A cholesteatoma is a benign tumour in the ear which initially affects the eardrum and the tiny bones in the ear (ossicles) (hammer, incus and stapes). It is a build-up of skin that grows in an uncontrolled and progressive manner.

If left untreated, it can lead to serious complications, including:

  • initially, hearing impairment and discharge with a distinctive unpleasant smell;
  • vertigo and complete and irreversible hearing loss(if the cholesteatoma spreads to the middle ear);
  • facial paralysis, if it compresses the nerve controlling facial movements;
  • meningitis and brain abscesses, if it destroys the upper wall of the ear and spreads to brain structures.


Its progression is usually (though not always) slow. Since it does not cause the patient to feel any pain, as the discharge only occurs at the beginning, some patients do not visit an ENT (ear, nose and throat) specialist until they experience the effects of the cholesteatoma and its complications.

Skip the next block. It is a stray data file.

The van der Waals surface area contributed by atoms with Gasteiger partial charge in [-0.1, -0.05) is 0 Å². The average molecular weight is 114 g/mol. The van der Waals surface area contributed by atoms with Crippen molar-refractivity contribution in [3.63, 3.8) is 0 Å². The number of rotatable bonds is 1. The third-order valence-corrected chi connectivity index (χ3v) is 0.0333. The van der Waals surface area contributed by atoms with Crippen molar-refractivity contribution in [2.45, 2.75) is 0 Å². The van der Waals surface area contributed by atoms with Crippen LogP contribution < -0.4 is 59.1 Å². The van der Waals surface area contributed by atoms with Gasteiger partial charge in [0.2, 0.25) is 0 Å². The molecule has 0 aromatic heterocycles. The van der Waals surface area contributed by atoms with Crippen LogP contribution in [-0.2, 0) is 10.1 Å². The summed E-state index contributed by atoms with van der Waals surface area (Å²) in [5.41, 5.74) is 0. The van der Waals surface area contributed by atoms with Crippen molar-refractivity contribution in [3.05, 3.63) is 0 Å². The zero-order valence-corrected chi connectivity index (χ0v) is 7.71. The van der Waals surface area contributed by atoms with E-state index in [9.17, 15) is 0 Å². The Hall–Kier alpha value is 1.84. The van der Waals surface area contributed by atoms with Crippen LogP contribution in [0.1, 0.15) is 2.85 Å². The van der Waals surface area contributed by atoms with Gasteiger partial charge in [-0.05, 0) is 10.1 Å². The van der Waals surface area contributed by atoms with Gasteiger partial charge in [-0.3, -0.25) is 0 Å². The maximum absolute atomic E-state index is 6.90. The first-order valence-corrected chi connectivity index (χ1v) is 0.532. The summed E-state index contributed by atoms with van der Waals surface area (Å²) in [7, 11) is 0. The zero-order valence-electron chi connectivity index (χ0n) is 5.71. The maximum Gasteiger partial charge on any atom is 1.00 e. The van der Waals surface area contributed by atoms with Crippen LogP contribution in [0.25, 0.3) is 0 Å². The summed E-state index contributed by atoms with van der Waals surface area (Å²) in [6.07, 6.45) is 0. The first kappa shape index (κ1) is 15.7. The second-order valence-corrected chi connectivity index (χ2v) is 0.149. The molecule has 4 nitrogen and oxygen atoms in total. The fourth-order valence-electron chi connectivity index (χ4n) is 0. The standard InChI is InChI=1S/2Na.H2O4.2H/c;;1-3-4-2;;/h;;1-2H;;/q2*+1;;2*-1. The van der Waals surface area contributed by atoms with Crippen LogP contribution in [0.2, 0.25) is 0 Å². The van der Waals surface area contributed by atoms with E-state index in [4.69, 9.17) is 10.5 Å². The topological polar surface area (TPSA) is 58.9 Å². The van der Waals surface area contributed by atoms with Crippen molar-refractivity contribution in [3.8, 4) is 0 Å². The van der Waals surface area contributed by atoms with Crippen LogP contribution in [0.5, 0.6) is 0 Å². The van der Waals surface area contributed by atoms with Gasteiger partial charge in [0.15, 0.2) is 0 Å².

Cholesteatoma always requires surgical treatment by means of a tympanoplasty. The cholesteatoma is fully removed by means of microsurgery. The tympanoplasty has a success rate of 90% and the sooner it is performed, the better the results.

Cholesteatoma tends to reproduce, therefore patients must be monitored for a number of years through yearly or six-monthly check-ups.

In addition to completely removing the cholesteatoma, the operation aims to preserve as much of the patient’s remaining hearing as possible and, if possible, to restore any hearing loss. This is achieved by reconstructing the ossicles of the middle ear (ossiculoplasty), although this is not always an option.